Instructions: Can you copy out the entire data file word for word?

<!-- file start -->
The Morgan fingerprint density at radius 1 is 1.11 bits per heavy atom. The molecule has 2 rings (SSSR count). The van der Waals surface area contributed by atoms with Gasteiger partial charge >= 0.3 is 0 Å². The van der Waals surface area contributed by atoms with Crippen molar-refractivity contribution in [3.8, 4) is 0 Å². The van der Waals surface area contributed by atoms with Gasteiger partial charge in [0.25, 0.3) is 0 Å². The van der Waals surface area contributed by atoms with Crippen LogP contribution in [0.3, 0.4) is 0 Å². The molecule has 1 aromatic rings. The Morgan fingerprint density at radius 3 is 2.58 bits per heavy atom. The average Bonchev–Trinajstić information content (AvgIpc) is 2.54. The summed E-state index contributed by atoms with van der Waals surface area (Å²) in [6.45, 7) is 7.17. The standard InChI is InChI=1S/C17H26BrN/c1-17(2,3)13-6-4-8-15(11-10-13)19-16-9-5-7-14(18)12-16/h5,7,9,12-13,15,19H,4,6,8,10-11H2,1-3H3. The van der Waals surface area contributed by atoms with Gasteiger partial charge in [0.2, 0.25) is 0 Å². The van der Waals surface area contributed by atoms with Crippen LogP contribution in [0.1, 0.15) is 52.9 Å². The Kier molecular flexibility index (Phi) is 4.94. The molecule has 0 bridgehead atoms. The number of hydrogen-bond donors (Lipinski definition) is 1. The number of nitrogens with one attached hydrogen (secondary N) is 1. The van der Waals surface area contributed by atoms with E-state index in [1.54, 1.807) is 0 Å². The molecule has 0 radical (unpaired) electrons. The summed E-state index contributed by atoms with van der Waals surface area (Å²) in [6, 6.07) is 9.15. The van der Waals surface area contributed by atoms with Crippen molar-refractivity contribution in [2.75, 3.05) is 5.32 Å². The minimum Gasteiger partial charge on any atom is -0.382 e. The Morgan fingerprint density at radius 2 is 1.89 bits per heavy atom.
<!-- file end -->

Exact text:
The Morgan fingerprint density at radius 1 is 1.11 bits per heavy atom. The molecule has 2 rings (SSSR count). The van der Waals surface area contributed by atoms with Gasteiger partial charge >= 0.3 is 0 Å². The van der Waals surface area contributed by atoms with Crippen molar-refractivity contribution in [3.8, 4) is 0 Å². The van der Waals surface area contributed by atoms with Gasteiger partial charge in [0.25, 0.3) is 0 Å². The van der Waals surface area contributed by atoms with Crippen LogP contribution in [0.3, 0.4) is 0 Å². The molecule has 1 aromatic rings. The Morgan fingerprint density at radius 3 is 2.58 bits per heavy atom. The average Bonchev–Trinajstić information content (AvgIpc) is 2.54. The summed E-state index contributed by atoms with van der Waals surface area (Å²) in [6.45, 7) is 7.17. The standard InChI is InChI=1S/C17H26BrN/c1-17(2,3)13-6-4-8-15(11-10-13)19-16-9-5-7-14(18)12-16/h5,7,9,12-13,15,19H,4,6,8,10-11H2,1-3H3. The van der Waals surface area contributed by atoms with Gasteiger partial charge in [0.2, 0.25) is 0 Å². The van der Waals surface area contributed by atoms with Crippen LogP contribution in [0.1, 0.15) is 52.9 Å². The Kier molecular flexibility index (Phi) is 4.94. The molecule has 0 bridgehead atoms. The number of hydrogen-bond donors (Lipinski definition) is 1. The number of nitrogens with one attached hydrogen (secondary N) is 1. The van der Waals surface area contributed by atoms with E-state index in [1.54, 1.807) is 0 Å². The molecule has 0 radical (unpaired) electrons. The summed E-state index contributed by atoms with van der Waals surface area (Å²) in [6, 6.07) is 9.15. The van der Waals surface area contributed by atoms with Crippen molar-refractivity contribution in [2.75, 3.05) is 5.32 Å². The minimum Gasteiger partial charge on any atom is -0.382 e. The Morgan fingerprint density at radius 2 is 1.89 bits per heavy atom.